The Common Good
April 1994

Not In Polite Company

by Jim Wallis | April 1994

Not in polite company. That’s where you were not supposed to talk about either
politics or religion. Remember?

Not in polite company. That’s where you were not supposed to talk about either politics or religion. Remember? Perhaps it was because these two subjects were too important and would interrupt the small talk. Or maybe because they were potentially so divisive that they might spoil the party.

Well, that has changed over the years. Both politics and religion are hot topics these days. But now the discomfort seems to be discussing them together.

I recall, painfully, being an evangelical teen-ager who was told by my church that Christian faith had nothing to do with either racism or war. (In truth, most of the good church people quietly supported both, succeeding in keeping their religion separate.) But my heart was rising to the moral challenge of the civil rights movement and the Vietnam war.

The intuition that my faith did indeed have something to do with "politics" was the principle cause of my separation from the little church that had nurtured and raised me. Now in exile, I found a new home in the black community and among the black churches. There I learned what the relationship between the two forbidden topics in polite white society really was.

The civil rights movement was built on the foundation of the black churches. The illuminating oratory of Martin Luther King Jr. and the other preacher-activists of the movement made the integral connection between faith and politics clear.

THE TOPIC HAS BECOME more complicated. The evangelical folks I grew up with finally became involved in politics, and now insist that faith indeed has real political implications. The issue that drew them in was abortion and the cultural breakdown of American society.

Their political involvement became quite alarming to many liberal Christians who had long insisted on the rightful relationship between religion and questions of public policy. It was one thing to support the religious call of black ministers to the barricades of civil rights. It was quite another to accept the "Religious Right" mobilizing on behalf of the unborn.

In his provocative book The Culture of Disbelief, Yale law professor Stephen Carter reflects on this thorny problem. Carter contends that a prejudice against the influence of religious commitment upon political issues now characterizes many sectors of American society, including the media, academia, the law, and the corridors of political power.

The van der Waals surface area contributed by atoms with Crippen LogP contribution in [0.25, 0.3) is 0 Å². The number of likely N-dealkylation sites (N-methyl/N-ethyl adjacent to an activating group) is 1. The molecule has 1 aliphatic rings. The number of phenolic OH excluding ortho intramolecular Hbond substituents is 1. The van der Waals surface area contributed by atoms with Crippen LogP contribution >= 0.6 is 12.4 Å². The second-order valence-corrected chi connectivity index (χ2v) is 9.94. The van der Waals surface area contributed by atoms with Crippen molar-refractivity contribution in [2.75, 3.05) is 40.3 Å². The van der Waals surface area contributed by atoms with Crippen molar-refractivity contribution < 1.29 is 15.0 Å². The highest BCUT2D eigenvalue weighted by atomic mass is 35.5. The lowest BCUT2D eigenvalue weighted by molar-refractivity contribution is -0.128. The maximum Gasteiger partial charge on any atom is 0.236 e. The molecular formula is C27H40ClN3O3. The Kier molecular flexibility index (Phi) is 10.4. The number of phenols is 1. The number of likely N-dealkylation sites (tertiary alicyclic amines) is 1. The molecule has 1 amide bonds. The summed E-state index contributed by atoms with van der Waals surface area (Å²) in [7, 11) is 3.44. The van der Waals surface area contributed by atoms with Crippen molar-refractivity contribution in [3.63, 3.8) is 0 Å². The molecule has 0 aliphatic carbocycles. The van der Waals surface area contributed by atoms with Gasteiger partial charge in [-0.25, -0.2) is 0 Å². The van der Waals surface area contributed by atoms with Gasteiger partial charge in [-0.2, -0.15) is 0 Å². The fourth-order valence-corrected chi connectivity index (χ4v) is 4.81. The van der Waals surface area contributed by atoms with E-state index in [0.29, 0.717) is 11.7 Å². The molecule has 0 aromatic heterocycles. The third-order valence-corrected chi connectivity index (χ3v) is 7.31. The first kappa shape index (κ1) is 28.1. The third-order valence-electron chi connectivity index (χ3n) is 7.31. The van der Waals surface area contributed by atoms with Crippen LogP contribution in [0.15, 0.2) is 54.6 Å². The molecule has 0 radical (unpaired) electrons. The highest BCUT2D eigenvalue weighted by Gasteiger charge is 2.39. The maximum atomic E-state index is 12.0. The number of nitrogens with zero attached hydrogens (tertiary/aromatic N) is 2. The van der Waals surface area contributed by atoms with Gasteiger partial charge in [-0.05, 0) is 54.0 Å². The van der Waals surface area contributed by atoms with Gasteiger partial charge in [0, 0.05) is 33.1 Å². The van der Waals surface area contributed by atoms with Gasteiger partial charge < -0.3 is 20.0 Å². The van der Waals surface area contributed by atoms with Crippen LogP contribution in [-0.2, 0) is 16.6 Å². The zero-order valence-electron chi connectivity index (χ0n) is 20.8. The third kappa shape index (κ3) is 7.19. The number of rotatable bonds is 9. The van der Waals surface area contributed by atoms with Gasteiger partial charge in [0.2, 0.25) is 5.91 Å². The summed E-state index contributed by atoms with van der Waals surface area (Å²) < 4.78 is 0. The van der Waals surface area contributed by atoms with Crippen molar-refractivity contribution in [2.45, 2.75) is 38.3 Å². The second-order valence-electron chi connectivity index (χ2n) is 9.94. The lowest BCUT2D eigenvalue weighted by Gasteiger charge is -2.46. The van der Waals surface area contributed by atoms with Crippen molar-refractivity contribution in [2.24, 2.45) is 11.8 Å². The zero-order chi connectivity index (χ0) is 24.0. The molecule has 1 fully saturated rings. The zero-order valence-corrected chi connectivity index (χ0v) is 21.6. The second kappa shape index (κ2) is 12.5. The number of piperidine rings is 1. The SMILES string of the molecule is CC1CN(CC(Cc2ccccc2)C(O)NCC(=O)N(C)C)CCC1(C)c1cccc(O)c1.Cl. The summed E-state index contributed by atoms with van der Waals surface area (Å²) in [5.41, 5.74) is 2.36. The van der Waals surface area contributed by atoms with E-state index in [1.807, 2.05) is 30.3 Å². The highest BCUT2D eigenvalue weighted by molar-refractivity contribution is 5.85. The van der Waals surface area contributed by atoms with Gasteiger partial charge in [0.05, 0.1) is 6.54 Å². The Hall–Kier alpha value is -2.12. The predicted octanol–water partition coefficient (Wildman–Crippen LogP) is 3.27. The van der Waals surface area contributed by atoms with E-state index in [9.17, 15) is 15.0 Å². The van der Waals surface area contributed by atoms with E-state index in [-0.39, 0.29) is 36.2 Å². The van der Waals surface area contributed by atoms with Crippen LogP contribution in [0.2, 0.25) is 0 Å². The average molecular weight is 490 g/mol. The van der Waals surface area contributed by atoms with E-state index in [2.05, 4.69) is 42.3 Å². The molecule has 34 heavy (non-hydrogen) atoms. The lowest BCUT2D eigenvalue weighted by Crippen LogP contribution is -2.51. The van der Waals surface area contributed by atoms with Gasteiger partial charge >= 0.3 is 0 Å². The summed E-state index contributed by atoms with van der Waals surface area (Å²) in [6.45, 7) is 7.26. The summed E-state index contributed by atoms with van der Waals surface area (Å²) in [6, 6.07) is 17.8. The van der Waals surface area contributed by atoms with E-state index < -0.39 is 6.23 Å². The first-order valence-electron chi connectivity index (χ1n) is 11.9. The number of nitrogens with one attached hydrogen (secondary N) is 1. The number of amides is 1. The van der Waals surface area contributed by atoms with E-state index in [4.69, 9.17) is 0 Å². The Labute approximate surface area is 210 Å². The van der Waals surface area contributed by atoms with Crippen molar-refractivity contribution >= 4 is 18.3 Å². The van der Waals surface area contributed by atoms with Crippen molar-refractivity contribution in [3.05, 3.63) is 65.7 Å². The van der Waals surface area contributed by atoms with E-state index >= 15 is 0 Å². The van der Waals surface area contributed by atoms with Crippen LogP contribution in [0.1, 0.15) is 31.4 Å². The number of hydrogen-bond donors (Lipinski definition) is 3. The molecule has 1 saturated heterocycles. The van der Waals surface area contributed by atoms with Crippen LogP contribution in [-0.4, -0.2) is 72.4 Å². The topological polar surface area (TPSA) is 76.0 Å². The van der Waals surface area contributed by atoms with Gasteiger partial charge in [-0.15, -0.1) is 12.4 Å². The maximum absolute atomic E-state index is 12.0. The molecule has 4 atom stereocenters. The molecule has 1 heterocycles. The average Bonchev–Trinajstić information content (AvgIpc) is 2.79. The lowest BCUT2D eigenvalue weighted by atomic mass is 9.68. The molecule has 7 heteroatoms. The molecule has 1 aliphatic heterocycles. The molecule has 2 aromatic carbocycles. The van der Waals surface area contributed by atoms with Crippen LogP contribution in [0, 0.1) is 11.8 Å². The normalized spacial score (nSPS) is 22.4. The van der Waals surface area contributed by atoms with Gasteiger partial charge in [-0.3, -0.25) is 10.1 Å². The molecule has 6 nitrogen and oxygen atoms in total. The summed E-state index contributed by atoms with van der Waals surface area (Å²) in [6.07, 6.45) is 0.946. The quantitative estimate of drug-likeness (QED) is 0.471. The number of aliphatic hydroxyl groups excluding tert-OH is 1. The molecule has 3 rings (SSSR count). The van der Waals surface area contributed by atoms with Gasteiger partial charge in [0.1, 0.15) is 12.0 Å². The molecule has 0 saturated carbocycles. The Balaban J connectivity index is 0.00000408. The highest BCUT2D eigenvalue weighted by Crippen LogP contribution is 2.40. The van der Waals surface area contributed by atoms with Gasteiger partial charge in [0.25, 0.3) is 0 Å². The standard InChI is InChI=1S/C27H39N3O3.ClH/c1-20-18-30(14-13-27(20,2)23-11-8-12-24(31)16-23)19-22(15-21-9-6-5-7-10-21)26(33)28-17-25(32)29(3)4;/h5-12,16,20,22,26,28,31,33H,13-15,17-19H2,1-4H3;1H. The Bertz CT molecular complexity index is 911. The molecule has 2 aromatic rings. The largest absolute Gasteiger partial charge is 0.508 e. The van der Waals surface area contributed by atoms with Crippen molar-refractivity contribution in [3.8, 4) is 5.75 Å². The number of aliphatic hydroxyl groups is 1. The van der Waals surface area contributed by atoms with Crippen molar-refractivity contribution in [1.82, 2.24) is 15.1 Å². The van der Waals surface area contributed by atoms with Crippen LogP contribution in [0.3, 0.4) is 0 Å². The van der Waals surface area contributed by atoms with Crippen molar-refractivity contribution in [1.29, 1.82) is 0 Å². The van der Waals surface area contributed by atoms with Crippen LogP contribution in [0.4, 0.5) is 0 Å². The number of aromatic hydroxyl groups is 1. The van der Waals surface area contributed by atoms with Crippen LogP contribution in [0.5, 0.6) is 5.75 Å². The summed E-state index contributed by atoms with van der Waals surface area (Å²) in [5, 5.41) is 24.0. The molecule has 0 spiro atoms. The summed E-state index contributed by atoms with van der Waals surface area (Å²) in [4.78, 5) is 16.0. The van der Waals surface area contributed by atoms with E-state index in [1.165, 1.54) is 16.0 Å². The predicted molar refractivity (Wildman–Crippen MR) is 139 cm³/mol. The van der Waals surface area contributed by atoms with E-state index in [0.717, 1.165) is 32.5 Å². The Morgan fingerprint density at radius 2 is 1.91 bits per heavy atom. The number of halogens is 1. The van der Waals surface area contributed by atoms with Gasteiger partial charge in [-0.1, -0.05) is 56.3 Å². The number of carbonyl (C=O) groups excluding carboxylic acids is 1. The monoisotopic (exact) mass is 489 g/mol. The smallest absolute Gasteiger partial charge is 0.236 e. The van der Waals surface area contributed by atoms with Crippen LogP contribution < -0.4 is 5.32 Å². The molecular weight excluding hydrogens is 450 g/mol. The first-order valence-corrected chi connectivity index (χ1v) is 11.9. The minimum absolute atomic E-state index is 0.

Religious conviction is trivialized and becomes quickly suspect when it seems to be affecting matters political. While disagreeing with many of the conclusions of the Religious Right, Carter defends their being "religious" and seeking to impact politics from their faith perspective.

An African American and a constitutional lawyer, Carter claims that the American doctrine of the separation of church and state forbids the establishment of any religion by the state, but not the influence of religious values in the public square. Along with others, such as Garry Wills, he suggests that religious faith has always helped shape American politics and that such influence can be very positive as well as negative.

Emory University Scholar-in- Residence Eugene D. Genovese recently remarked on the same subject. Genovese, a widely respected Left intellectual, said, "Liberalism is over. The Left is dead. Politics will be principally shaped by religious communities. The only question is, will they be repressive and totalitarian religious communities or lucid, progressive ones."

In an equally surprising development, the left progressive Z Magazine declared in its January issue, "It is long past time that the American Left re-evaluated its judgment that religion is unadulterated superstition." The article goes on to describe the historically religious roots of today’s progressive egalitarian movements and the radical character of Jesus Christ!

Z’s writer suggests that progressive Christian movements could be "the salvation of the secular left. Only a religiously based radicalism can succeed in winning a major sector of American sympathy....The American people will not sacrifice their lives for a secular utopia that does not fulfill their emotional and spiritual needs."

That faith should influence our perception of and participation in politics was a founding principle of Sojourners. But while religion belongs in the political world, religion and ideology are not good partners. Stephen Carter warns against reaching conclusions on political grounds and afterward finding religious justification for them, instead of letting genuine religious conviction shape honest political judgments.

Perhaps the best test of the religious integrity of our political commitments is their predictability or unpredictability. Religious perspectives on political matters must not be predictable on the basis of prior ideological biases. We have seen enough of that on both ends of the political spectrum. To be honest, most of us have fallen into such predictability from time to time, especially during the height of the contentious Cold War years.

But this is a new time. The spiritual nature of the many crises we face is increasingly clear to many people. The failure of ideology on all sides, and the now dysfunctional character of old political categories, is also increasingly apparent. If discerned truthfully, Christian faith will not be squeezed into predetermined positions of Left, Right, or Center—or whatever new ones may emerge in the changing world of secular politics. At its best, religious perspective and conviction will transform categories by bringing independent moral values and social conscience to the public square.

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